I work in the IT services business and we’ve been helping some of our customers make some rapid shifts to their End User Computing (EUC) strategy to accommodate what has quickly become a permanent “work from home for everyone” policy (for those who can, of course). Many of these customers thankfully had a Virtual Desktop Infrastructure (VDI) in place pre-Covid, and so this shift was less disruptive than for those who were less well prepared. However, if all we can take away from this is that we should have “bigger” VDI or EUC infrastructure in place for the next wave or future pandemics or if we simply fall into the buzzword trap of enforcing our talk about being more “agile and flexible”, we may actually be missing the point – quite badly at that.
I think we’re at a “Henry Ford moment*” right now, just like a century ago when people were asked the question, “what do you want (from your current means of transport)?” they instinctively answered “we want faster horses”. We all know now (with the wonderful benefit of hindsight) that what was actually needed was a complete rethink of contemporary approaches to transportation (it seems obvious now, but think of how disruptive a move from organically-powered to mechanically-powered transport was back then – on every level of society and business). In other words, the real issue with Covid is not how it’s causing a radical change to home working policies and business operations as a result, but how it is forcing a fundamental re-think of why certain businesses exist and how they generate their revenue. And rather soberingly this applies even to those who were market disruptors just a few months ago.
While online businesses have obviously boomed, some local shops and services in my area (those not forced to close because of government restrictions) have oddly been absolutely inundated with orders/work. This doesn’t correlate well with the media narrative, but it has made me ask the question “why”? Surely it’s not because people suddenly have found more money to spend in the midst of a global pandemic. I’m not going to try and assess the myriad reasons why this might be (of course, I have my thoughts), but this has to be a signal to companies everywhere that Covid has introduced changes to human behaviour and thus spending patterns and consequently business revenues that we would be short-sighted to ignore. But even more pertinent (and dangerous/risky to business models) is that these changes will become permanent and ultimately decoupled from the cause (Covid) because they have gained a life of their own. Put another way, a Black Swan event is not inherently dangerous because it disrupts Business-as-Usual for a while, it’s dangerous because it disrupts our established thinking and forever changes all the assumptions we’ve take for granted.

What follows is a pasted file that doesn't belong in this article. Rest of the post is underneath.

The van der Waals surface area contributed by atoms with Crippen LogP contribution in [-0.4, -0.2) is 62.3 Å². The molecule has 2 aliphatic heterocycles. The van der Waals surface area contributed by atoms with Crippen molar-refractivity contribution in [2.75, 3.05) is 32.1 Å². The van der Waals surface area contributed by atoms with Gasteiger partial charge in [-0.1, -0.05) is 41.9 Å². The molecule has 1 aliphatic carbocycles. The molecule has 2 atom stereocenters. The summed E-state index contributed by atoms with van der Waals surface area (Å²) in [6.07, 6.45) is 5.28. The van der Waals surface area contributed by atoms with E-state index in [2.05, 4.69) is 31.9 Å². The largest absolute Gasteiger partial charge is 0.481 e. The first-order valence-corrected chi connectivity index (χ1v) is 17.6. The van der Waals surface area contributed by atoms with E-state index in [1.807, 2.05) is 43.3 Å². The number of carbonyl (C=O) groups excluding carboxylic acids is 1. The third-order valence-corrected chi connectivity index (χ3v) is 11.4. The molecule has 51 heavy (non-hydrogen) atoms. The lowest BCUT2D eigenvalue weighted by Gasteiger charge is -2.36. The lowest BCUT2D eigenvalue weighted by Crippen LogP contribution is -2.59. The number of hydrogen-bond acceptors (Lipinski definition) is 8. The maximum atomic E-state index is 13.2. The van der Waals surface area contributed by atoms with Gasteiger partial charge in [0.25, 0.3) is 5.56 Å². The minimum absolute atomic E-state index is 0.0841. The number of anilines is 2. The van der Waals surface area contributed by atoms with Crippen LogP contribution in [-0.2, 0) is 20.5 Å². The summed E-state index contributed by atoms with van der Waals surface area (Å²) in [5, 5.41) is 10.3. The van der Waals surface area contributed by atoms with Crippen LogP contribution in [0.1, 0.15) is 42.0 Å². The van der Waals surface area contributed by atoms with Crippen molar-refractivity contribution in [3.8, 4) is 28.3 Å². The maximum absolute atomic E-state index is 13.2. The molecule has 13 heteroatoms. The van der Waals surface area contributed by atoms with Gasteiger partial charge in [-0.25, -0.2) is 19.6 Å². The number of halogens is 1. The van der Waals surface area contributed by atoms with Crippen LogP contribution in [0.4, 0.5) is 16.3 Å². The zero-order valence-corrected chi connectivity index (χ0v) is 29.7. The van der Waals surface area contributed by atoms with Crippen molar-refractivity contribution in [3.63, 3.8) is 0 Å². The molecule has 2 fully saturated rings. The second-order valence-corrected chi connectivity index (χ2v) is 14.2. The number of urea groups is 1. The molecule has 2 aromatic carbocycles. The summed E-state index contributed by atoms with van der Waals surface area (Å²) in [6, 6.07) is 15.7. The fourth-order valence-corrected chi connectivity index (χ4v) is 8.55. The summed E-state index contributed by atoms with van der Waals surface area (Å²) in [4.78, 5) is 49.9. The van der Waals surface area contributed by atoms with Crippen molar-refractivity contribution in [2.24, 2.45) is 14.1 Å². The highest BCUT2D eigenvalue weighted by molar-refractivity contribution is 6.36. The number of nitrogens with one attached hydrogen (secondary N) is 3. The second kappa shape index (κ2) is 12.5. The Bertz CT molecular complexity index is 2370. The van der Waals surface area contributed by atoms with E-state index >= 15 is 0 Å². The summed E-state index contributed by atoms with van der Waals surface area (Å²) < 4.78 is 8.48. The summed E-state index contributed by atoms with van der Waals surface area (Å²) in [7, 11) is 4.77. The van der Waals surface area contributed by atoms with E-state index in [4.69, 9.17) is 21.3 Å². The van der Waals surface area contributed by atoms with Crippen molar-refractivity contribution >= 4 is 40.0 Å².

So, what is the existential question for IT organisations and leaders today? It’s certainly not going to be about faster horses (and don’t even get me started about the old goats already in the stable, they were in trouble long before Covid 😊). It’s not even whether we (IT) can adapt to change as fast as our business environment is changing and therefore meet the new demands on IT service delivery. I believe it’s whether we can climb out of the IT box for a minute and keep on climbing until we get to the top of a mountain peak that gives us enough of a view to appreciate what’s coming next and then to jump ahead of that new curve and inject solutions into the lifeblood of our businesses – which will help it not merely survive 2020 but to thrive through the chaos. Yes, that’s a bit of a cliché but it’s also a truism in business and it demands that we pause and give it some thought at a strategic level. How can technology become a pro-active enabler of innovation and change in your business? How can we help your business transform before it (or circumstances) come to demand change (at which point it will probably be too little, too late)? How can we help you overcome the engineering challenges that you are facing and deliver the needed accelerated technological innovation?
If you feel a bit blindsided by Covid or just want to discuss your thoughts on the above, I’d welcome an opportunity to discuss with you some of the answers I am formulating to these big questions (I’ll give you a hint: invisible technology is key) and how I believe we can help you navigate these waters.
* I appreciate there is debate whether Henry Ford actually said these words, but it certainly captures his thinking